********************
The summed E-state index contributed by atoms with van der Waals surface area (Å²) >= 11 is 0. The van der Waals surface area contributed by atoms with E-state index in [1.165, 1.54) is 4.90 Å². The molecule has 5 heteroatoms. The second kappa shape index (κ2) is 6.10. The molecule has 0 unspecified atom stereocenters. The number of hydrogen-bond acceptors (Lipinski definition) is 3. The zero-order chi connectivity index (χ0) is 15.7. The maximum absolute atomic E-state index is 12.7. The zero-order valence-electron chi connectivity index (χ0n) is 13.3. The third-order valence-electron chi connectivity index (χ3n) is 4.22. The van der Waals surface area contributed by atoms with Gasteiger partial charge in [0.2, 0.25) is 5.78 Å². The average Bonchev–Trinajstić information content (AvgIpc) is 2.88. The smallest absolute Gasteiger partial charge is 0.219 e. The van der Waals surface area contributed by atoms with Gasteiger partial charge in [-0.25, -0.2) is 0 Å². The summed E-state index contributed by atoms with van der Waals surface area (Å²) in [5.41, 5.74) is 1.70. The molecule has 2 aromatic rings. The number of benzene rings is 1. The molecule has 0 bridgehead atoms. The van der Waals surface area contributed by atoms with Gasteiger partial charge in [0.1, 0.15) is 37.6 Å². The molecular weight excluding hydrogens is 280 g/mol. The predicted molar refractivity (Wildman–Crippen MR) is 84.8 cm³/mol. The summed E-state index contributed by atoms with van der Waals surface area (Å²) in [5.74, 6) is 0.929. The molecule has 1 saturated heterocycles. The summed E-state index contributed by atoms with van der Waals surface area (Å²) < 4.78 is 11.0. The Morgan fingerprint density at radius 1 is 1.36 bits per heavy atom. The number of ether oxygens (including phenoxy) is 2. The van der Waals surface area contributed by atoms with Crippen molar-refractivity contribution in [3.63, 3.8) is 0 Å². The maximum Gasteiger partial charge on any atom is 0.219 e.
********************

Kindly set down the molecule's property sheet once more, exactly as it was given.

The summed E-state index contributed by atoms with van der Waals surface area (Å²) >= 11 is 0. The van der Waals surface area contributed by atoms with E-state index in [1.165, 1.54) is 4.90 Å². The molecule has 5 heteroatoms. The second kappa shape index (κ2) is 6.10. The molecule has 0 unspecified atom stereocenters. The number of hydrogen-bond acceptors (Lipinski definition) is 3. The zero-order chi connectivity index (χ0) is 15.7. The maximum absolute atomic E-state index is 12.7. The zero-order valence-electron chi connectivity index (χ0n) is 13.3. The third-order valence-electron chi connectivity index (χ3n) is 4.22. The van der Waals surface area contributed by atoms with Gasteiger partial charge in [0.2, 0.25) is 5.78 Å². The average Bonchev–Trinajstić information content (AvgIpc) is 2.88. The smallest absolute Gasteiger partial charge is 0.219 e. The van der Waals surface area contributed by atoms with Gasteiger partial charge in [-0.25, -0.2) is 0 Å². The summed E-state index contributed by atoms with van der Waals surface area (Å²) in [5.41, 5.74) is 1.70. The molecule has 2 aromatic rings. The number of benzene rings is 1. The molecule has 0 bridgehead atoms. The van der Waals surface area contributed by atoms with Gasteiger partial charge in [0.1, 0.15) is 37.6 Å². The molecular weight excluding hydrogens is 280 g/mol. The predicted molar refractivity (Wildman–Crippen MR) is 84.8 cm³/mol. The summed E-state index contributed by atoms with van der Waals surface area (Å²) in [5.74, 6) is 0.929. The molecule has 1 saturated heterocycles. The summed E-state index contributed by atoms with van der Waals surface area (Å²) < 4.78 is 11.0. The Morgan fingerprint density at radius 1 is 1.36 bits per heavy atom. The number of ether oxygens (including phenoxy) is 2. The van der Waals surface area contributed by atoms with Crippen molar-refractivity contribution in [3.63, 3.8) is 0 Å². The maximum Gasteiger partial charge on any atom is 0.219 e.